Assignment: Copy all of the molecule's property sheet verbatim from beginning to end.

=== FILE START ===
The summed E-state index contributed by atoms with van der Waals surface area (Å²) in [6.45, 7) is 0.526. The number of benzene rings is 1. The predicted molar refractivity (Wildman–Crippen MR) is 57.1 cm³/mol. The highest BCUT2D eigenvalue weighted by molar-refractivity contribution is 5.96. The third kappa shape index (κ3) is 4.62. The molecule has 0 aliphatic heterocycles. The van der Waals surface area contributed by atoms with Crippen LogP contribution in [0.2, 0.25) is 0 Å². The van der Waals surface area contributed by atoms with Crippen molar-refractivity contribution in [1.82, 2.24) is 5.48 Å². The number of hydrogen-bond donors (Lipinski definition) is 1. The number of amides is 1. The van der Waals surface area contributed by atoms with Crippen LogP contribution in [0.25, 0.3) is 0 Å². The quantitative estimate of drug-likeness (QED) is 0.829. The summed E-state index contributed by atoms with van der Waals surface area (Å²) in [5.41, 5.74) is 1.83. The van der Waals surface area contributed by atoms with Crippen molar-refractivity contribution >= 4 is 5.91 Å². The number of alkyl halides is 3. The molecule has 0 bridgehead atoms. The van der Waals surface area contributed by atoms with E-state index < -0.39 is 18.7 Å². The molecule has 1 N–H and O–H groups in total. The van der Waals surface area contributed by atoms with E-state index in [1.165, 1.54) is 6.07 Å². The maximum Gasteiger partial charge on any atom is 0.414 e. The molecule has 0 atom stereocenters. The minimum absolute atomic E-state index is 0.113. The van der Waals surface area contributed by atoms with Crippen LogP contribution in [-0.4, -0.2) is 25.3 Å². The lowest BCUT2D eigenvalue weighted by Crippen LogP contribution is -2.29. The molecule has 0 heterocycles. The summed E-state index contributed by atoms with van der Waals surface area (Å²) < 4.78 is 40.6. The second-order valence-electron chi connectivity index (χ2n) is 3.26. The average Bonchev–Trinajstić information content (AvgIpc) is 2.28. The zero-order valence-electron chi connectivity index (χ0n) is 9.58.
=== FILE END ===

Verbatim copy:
The summed E-state index contributed by atoms with van der Waals surface area (Å²) in [6.45, 7) is 0.526. The number of benzene rings is 1. The predicted molar refractivity (Wildman–Crippen MR) is 57.1 cm³/mol. The highest BCUT2D eigenvalue weighted by molar-refractivity contribution is 5.96. The third kappa shape index (κ3) is 4.62. The molecule has 0 aliphatic heterocycles. The van der Waals surface area contributed by atoms with Crippen LogP contribution in [0.2, 0.25) is 0 Å². The van der Waals surface area contributed by atoms with Crippen molar-refractivity contribution in [1.82, 2.24) is 5.48 Å². The number of hydrogen-bond donors (Lipinski definition) is 1. The number of amides is 1. The van der Waals surface area contributed by atoms with Crippen LogP contribution in [0.25, 0.3) is 0 Å². The quantitative estimate of drug-likeness (QED) is 0.829. The summed E-state index contributed by atoms with van der Waals surface area (Å²) in [5.41, 5.74) is 1.83. The van der Waals surface area contributed by atoms with Crippen molar-refractivity contribution >= 4 is 5.91 Å². The number of alkyl halides is 3. The molecule has 0 bridgehead atoms. The van der Waals surface area contributed by atoms with E-state index < -0.39 is 18.7 Å². The molecule has 1 N–H and O–H groups in total. The van der Waals surface area contributed by atoms with E-state index in [1.165, 1.54) is 6.07 Å². The maximum Gasteiger partial charge on any atom is 0.414 e. The molecule has 0 atom stereocenters. The minimum absolute atomic E-state index is 0.113. The van der Waals surface area contributed by atoms with Crippen LogP contribution in [-0.4, -0.2) is 25.3 Å². The lowest BCUT2D eigenvalue weighted by Crippen LogP contribution is -2.29. The molecule has 0 heterocycles. The summed E-state index contributed by atoms with van der Waals surface area (Å²) < 4.78 is 40.6. The second-order valence-electron chi connectivity index (χ2n) is 3.26. The average Bonchev–Trinajstić information content (AvgIpc) is 2.28. The zero-order valence-electron chi connectivity index (χ0n) is 9.58.